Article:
Obesity does not only interfere with metabolic, but also with immunological pathways and is associated with low-grade chronic inflammation (39). Several groups reported an association between obesity and TH17 cells in mouse models. Winer et al. induced obesity by high fat diet and measured elevated TH17 cells and IL-17A production in murine spleens (17), and Chen et al. detected more TH17 cells in adipose tissue of obese mice compared to normal weight controls (18). Furthermore, TH17 cells were elevated in a model of obese mice that developed inflammatory arthritis. Thus, TH17 cells might contribute to the pathogenesis of inflammatory arthritis in obese mice (40). Some studies found elevated frequencies of TH17 cells or their cytokines in children with type 1 diabetes mellitus (41, 42). IL-17A secretion by human TH17 cells was enhanced in the presence of adipose-derived stem cells in vitro (43). Dendritic cells, sorted from subcutaneous adipose tissue of obese patients, can induce TH17 cell differentiation in vitro (44). Interestingly, IL-17A gene expression in CD3+ cells from subcutaneous adipose tissue was elevated overweight patients compared to normal weight patients (44). In lean state, M2 macrophages, Treg cells, TH2 cells, and NKT cells predominate, while M1 macrophages, TH1 cells, B cells, mast cells, and neutrophils predominate in obese individuals (6, 39). Adipose tissue produces adipokines which predominantly have a pro-inflammatory effect. Some of the identified adipokines include IL-6, IL-8, TNF-α, and IL-18 (39). TNF-α and IL-6 are required for TH17 cell differentiation (45). This pathway potentially leads to an increase of TH17 cell frequency in obese individuals. Leptin receptor signaling seems to be a further requirement for murine TH17 cell differentiation (46). The serum leptin concentration is elevated in obese individuals. Moreover, in humans, being overweight is associated with higher amounts of circulating neutrophils, which are attracted, among other things, by IL-17A (14, 47–49). In addition, elevated levels of myeloperoxidase were found in obese women, which coincide with higher levels of neutrophils as well (47).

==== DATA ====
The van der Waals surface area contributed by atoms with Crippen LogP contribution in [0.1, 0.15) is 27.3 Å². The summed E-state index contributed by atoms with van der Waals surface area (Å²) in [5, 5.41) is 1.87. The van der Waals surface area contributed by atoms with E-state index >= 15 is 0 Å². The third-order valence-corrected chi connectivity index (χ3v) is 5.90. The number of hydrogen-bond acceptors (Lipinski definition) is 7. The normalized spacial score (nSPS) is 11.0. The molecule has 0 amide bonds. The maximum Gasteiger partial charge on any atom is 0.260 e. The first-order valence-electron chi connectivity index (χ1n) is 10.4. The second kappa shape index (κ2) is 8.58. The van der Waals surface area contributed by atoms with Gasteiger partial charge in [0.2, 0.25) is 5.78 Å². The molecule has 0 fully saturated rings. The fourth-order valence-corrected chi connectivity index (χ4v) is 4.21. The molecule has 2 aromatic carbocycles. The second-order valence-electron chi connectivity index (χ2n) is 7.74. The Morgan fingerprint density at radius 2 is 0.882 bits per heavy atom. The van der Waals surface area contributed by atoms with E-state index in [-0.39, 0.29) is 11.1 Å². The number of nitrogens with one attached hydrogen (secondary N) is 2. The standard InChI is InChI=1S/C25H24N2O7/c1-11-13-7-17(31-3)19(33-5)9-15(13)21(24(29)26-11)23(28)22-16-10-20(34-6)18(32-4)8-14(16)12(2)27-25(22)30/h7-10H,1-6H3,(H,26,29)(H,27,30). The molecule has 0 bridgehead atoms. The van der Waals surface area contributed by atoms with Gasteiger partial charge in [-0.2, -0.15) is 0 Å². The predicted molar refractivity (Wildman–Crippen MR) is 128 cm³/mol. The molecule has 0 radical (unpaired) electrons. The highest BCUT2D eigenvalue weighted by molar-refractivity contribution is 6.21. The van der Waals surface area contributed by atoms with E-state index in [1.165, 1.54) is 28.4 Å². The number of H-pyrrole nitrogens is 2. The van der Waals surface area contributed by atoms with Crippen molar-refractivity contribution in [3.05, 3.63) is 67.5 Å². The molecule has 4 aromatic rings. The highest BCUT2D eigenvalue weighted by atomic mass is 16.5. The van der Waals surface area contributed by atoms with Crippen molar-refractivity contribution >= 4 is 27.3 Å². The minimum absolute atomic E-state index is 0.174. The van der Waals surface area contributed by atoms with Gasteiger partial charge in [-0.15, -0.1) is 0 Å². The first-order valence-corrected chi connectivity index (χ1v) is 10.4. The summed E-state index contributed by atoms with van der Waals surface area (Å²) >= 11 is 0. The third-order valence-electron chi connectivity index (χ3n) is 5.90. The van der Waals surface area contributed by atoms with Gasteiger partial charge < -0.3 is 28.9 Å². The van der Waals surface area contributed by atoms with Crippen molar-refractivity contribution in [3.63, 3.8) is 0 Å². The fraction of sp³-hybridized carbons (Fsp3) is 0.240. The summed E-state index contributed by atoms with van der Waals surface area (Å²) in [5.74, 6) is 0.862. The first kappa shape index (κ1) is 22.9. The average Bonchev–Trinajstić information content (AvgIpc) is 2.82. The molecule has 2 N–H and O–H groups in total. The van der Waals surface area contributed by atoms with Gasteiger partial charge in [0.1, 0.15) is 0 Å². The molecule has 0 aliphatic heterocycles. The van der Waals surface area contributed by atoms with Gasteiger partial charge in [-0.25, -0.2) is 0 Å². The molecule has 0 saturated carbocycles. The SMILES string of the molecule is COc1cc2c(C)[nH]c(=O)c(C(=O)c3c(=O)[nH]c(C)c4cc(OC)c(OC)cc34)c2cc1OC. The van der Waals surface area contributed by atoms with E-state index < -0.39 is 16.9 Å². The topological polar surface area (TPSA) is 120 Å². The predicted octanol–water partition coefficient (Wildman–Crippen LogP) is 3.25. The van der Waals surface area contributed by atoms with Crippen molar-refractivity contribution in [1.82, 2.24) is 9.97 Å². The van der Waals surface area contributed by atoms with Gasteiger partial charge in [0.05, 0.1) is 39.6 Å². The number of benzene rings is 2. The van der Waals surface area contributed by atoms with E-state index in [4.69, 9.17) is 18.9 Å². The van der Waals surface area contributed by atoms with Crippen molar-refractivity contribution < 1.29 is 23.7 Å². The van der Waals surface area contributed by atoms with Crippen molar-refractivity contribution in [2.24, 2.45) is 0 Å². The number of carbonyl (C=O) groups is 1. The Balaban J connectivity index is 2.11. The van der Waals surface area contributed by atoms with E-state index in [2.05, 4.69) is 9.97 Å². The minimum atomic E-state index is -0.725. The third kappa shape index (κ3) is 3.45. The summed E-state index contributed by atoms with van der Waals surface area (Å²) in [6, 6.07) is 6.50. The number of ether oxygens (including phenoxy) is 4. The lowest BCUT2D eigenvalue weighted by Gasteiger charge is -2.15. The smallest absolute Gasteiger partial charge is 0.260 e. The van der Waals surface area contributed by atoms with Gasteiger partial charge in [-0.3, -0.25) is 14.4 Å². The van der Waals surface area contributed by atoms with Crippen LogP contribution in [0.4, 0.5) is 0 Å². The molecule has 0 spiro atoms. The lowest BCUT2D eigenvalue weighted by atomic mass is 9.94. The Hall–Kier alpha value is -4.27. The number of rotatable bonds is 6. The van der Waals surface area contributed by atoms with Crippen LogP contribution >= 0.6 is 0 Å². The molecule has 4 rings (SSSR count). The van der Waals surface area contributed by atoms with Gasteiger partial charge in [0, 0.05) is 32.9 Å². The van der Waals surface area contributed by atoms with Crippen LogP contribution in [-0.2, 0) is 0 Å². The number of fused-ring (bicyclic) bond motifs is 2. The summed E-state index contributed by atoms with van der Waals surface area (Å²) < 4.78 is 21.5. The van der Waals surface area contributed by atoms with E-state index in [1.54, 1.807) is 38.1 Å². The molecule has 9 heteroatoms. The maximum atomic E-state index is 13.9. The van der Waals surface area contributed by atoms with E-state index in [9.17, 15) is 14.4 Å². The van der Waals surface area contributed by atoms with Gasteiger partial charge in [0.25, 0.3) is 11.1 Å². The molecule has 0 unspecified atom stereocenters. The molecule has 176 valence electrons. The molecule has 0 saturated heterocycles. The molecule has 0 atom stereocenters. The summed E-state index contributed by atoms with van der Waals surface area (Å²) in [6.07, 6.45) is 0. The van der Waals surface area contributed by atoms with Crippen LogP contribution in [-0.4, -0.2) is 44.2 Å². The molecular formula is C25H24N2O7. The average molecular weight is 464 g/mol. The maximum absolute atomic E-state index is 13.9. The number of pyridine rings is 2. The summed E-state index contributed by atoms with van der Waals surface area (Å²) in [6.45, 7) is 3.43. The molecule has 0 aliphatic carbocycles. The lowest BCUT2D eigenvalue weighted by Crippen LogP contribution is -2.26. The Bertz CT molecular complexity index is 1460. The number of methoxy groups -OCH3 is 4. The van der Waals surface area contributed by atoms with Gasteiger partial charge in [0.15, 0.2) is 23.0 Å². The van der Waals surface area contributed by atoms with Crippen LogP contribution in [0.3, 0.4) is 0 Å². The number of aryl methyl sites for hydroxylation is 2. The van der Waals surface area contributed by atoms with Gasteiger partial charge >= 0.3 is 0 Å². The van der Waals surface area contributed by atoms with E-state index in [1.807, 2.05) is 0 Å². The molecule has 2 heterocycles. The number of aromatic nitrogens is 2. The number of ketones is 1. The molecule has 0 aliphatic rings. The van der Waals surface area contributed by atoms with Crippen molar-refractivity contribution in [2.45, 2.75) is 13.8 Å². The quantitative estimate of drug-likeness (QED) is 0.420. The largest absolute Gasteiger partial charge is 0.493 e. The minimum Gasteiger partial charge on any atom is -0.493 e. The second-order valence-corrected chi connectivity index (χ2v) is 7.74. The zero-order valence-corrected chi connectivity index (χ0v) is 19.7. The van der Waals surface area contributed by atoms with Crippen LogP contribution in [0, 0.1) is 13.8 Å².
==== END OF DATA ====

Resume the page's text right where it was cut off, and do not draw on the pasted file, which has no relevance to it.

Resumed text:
Obesity can be a reason as well as a consequence of oxidative stress (50). One can hypothesize that oxidative stress might in part cause the association between obesity and allergies since obesity is associated with an overload of antioxidant compounds that promote a TH2-biased immune state as known from allergies (50). In support of this hypothesis, oxidative stress led to upregulated IL-17A serum levels in mice (51). In systemic lupus erythematosus, oxidative stress can cause mammalian target of rapamycin (mTOR) activation, and this mTOR activation in turn is suggested to stimulate TH17 cell differentiation (52, 53).